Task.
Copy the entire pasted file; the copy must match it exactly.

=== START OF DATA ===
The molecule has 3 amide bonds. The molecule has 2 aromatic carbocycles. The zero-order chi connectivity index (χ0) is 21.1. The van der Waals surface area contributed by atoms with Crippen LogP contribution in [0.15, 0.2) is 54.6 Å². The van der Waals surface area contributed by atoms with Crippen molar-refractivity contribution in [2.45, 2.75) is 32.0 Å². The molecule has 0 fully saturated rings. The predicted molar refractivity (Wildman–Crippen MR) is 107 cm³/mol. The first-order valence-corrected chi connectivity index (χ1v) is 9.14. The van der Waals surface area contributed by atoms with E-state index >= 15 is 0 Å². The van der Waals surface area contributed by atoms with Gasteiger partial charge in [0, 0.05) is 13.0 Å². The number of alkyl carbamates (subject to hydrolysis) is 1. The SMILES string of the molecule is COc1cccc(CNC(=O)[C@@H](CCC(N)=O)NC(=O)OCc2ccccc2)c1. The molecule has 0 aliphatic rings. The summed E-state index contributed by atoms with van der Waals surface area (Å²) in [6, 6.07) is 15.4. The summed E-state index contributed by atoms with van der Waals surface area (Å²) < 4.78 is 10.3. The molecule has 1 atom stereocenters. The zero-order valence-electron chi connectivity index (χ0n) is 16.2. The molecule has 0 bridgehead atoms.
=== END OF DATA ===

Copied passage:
The molecule has 3 amide bonds. The molecule has 2 aromatic carbocycles. The zero-order chi connectivity index (χ0) is 21.1. The van der Waals surface area contributed by atoms with Crippen LogP contribution in [0.15, 0.2) is 54.6 Å². The van der Waals surface area contributed by atoms with Crippen molar-refractivity contribution in [2.45, 2.75) is 32.0 Å². The molecule has 0 fully saturated rings. The predicted molar refractivity (Wildman–Crippen MR) is 107 cm³/mol. The first-order valence-corrected chi connectivity index (χ1v) is 9.14. The van der Waals surface area contributed by atoms with E-state index >= 15 is 0 Å². The van der Waals surface area contributed by atoms with Gasteiger partial charge in [0, 0.05) is 13.0 Å². The number of alkyl carbamates (subject to hydrolysis) is 1. The SMILES string of the molecule is COc1cccc(CNC(=O)[C@@H](CCC(N)=O)NC(=O)OCc2ccccc2)c1. The molecule has 0 aliphatic rings. The summed E-state index contributed by atoms with van der Waals surface area (Å²) in [6, 6.07) is 15.4. The summed E-state index contributed by atoms with van der Waals surface area (Å²) < 4.78 is 10.3. The molecule has 1 atom stereocenters. The zero-order valence-electron chi connectivity index (χ0n) is 16.2. The molecule has 0 bridgehead atoms.